Fri, August 29, 2008 - 5:50 PM
    GAIA Herb Ginger & Turmeric Supreme Phyto Caps along with Willow Bark & Oregano Leaf LE
    and, of course, Omega's.

    1) eliminated chronic bursitis in my knee and 2) eliminated my IBS (of which I suffered
    fools for almost 10 years)
    • Re: Natural Cortico-Steroids?

      Fri, August 29, 2008 - 5:56 PM
      I tried Turmeric supreme but it wasnt strong enough to prevent an MS flare up. It did help my stomach though.

      I wonder if there is a naturally occurring cortisone plant sterol.
      • Re: Natural Cortico-Steroids?

        Sat, August 30, 2008 - 7:08 PM
        ...I asked my boyfriend....

        he sent me this link:

        He has access to several scientific study papers if you are interested in further reading - but methinks
        you are a smart one who can figure this out on your own and are wanting to look for people with first
        hand experience.....correct?
        • Re: Natural Cortico-Steroids?

          Sat, August 30, 2008 - 8:47 PM
          Thank you. That looks promising.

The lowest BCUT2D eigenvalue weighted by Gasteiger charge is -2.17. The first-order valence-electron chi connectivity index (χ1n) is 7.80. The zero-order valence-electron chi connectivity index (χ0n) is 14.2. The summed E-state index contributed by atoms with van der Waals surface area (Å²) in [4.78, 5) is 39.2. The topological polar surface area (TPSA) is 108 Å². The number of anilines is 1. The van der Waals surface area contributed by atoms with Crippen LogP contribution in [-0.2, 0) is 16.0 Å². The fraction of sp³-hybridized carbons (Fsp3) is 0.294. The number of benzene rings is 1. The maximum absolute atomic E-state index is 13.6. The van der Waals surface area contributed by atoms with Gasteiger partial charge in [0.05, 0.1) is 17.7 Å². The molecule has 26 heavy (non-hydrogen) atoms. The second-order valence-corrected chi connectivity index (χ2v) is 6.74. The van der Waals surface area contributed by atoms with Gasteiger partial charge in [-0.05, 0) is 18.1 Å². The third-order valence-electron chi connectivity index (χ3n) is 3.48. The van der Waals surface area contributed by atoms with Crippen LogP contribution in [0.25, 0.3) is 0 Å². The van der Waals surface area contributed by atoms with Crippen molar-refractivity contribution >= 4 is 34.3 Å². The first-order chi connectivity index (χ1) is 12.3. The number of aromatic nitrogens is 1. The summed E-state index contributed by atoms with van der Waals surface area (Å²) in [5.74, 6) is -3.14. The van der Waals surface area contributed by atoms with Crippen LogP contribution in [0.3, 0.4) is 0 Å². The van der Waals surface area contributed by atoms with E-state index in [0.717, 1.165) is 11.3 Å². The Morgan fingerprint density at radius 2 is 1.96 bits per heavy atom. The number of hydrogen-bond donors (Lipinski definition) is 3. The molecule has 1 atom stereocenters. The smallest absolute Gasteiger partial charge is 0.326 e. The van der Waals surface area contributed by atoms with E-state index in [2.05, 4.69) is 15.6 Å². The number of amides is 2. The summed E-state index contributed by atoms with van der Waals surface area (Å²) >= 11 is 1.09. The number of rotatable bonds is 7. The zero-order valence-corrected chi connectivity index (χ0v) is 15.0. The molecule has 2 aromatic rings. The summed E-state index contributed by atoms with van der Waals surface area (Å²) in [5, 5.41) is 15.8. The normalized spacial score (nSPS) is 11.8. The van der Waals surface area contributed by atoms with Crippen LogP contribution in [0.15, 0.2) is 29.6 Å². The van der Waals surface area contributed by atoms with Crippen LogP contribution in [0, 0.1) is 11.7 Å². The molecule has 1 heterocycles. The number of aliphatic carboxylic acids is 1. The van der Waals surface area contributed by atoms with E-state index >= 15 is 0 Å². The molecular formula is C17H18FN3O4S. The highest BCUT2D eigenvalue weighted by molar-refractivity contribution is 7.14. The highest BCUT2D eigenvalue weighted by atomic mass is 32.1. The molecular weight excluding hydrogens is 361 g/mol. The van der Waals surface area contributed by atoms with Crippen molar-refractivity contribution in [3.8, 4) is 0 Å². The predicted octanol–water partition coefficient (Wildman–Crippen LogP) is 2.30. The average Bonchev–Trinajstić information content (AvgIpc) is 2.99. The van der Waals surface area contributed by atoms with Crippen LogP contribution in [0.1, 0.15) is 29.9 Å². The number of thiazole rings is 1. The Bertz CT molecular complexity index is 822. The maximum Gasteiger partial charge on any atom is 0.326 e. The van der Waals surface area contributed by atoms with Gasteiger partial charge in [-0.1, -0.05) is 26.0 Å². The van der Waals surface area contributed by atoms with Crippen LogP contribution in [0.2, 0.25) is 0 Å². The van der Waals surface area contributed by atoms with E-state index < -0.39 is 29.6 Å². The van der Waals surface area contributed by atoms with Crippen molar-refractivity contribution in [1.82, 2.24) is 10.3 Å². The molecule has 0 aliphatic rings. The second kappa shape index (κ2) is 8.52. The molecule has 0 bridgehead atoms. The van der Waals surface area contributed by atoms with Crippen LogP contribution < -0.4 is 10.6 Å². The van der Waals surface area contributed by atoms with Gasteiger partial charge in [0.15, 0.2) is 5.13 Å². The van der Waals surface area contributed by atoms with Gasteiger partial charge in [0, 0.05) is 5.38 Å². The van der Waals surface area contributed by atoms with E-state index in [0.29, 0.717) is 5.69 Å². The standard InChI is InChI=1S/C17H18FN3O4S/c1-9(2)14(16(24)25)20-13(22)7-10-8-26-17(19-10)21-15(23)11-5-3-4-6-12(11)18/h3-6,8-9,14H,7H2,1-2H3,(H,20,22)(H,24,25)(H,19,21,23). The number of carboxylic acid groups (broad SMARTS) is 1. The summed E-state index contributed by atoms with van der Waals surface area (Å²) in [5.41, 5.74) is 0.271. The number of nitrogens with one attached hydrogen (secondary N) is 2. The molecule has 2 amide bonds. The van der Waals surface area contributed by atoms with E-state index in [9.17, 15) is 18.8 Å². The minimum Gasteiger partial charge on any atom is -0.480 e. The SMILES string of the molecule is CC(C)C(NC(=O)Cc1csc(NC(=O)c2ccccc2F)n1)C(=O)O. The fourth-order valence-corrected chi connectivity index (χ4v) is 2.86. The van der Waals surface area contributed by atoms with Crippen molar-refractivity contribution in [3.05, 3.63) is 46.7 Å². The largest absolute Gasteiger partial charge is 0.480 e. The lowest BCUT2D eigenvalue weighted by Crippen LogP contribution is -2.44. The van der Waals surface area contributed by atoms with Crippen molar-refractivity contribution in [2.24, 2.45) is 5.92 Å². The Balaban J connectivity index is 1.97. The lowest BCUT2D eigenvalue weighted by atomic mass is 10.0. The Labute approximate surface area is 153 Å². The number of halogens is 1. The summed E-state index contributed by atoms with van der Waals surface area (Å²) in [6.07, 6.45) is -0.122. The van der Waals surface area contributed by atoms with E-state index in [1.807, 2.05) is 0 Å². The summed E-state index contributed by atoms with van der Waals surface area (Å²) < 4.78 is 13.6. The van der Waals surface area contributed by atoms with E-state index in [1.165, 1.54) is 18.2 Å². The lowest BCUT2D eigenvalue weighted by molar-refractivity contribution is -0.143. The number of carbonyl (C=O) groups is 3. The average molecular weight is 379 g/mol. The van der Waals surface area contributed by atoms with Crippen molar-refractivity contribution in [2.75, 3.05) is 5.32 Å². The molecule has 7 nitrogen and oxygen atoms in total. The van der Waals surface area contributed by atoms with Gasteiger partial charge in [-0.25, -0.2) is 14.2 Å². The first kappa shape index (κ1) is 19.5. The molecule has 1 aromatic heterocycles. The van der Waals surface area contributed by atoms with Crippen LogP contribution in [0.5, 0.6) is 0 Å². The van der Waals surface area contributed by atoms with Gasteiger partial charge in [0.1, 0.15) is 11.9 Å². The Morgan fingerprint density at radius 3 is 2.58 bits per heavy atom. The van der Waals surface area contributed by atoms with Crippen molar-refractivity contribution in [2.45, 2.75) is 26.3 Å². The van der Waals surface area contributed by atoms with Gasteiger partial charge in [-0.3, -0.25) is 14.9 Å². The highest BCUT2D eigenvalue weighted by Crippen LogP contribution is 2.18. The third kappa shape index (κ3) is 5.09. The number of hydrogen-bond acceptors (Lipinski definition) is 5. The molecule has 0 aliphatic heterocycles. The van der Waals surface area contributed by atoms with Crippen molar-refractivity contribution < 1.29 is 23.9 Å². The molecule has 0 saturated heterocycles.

I also found that Licorice root has a natural corticosteroid. It also has some of the same side effects like raising blood sodium levels and eliminating potassium, which can cause electrolyte imbalance and edema. Also hypertension. It does show promise though.

          Maybe a combination of licorice and plant sterols could be used in place of prednisone or Solumedrol in an emergency situation?
          • Re: Natural Cortico-Steroids?

            Sat, August 30, 2008 - 11:02 PM
            Sounds interesting! Have you found out anything about Licorice Fern Root? I am curious now that you mentioned licorice ;-}
            • Re: Natural Cortico-Steroids?

              Sat, August 30, 2008 - 11:27 PM
              I am not as familiar with fern licorice, but it certainly looks like another possibility for corticosteroid constituents.

              I think I might try a mixture of licorice, plant sterols, Turmeric and Boswellia......Im just wondering what I would use to balance the effect of licorice which can raise blood pressure and affect sodium potassium balance in favor of sodium leading to increased blood pressure and edema. Maybe skullcap?

              What raises potassium levels?
              • Re: Natural Cortico-Steroids?

                Sun, August 31, 2008 - 8:00 PM